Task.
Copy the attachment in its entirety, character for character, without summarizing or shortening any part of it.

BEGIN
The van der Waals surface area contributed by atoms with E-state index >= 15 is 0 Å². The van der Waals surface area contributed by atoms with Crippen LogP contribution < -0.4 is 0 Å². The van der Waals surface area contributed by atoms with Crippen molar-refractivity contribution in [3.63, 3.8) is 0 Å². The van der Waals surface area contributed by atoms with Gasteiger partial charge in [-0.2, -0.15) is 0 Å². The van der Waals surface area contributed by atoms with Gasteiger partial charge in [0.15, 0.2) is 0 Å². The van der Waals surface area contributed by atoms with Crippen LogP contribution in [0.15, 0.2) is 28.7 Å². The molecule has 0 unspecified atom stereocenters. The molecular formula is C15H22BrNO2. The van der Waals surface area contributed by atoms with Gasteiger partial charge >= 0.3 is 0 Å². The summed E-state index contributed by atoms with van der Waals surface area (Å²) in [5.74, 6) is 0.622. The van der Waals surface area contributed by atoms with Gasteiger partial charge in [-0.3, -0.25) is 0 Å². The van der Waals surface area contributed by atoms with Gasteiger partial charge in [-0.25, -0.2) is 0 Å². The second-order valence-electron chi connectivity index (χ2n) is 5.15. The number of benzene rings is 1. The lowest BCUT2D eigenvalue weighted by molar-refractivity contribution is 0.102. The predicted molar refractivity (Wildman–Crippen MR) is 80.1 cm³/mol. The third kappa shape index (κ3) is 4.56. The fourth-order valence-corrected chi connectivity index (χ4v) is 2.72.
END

The van der Waals surface area contributed by atoms with E-state index >= 15 is 0 Å². The van der Waals surface area contributed by atoms with Crippen LogP contribution < -0.4 is 0 Å². The van der Waals surface area contributed by atoms with Crippen molar-refractivity contribution in [3.63, 3.8) is 0 Å². The van der Waals surface area contributed by atoms with Gasteiger partial charge in [-0.2, -0.15) is 0 Å². The van der Waals surface area contributed by atoms with Gasteiger partial charge in [0.15, 0.2) is 0 Å². The van der Waals surface area contributed by atoms with Crippen LogP contribution in [0.15, 0.2) is 28.7 Å². The molecule has 0 unspecified atom stereocenters. The molecular formula is C15H22BrNO2. The van der Waals surface area contributed by atoms with Gasteiger partial charge >= 0.3 is 0 Å². The summed E-state index contributed by atoms with van der Waals surface area (Å²) in [5.74, 6) is 0.622. The van der Waals surface area contributed by atoms with Gasteiger partial charge in [-0.3, -0.25) is 0 Å². The van der Waals surface area contributed by atoms with Gasteiger partial charge in [-0.25, -0.2) is 0 Å². The second-order valence-electron chi connectivity index (χ2n) is 5.15. The number of benzene rings is 1. The lowest BCUT2D eigenvalue weighted by molar-refractivity contribution is 0.102. The predicted molar refractivity (Wildman–Crippen MR) is 80.1 cm³/mol. The third kappa shape index (κ3) is 4.56. The fourth-order valence-corrected chi connectivity index (χ4v) is 2.72.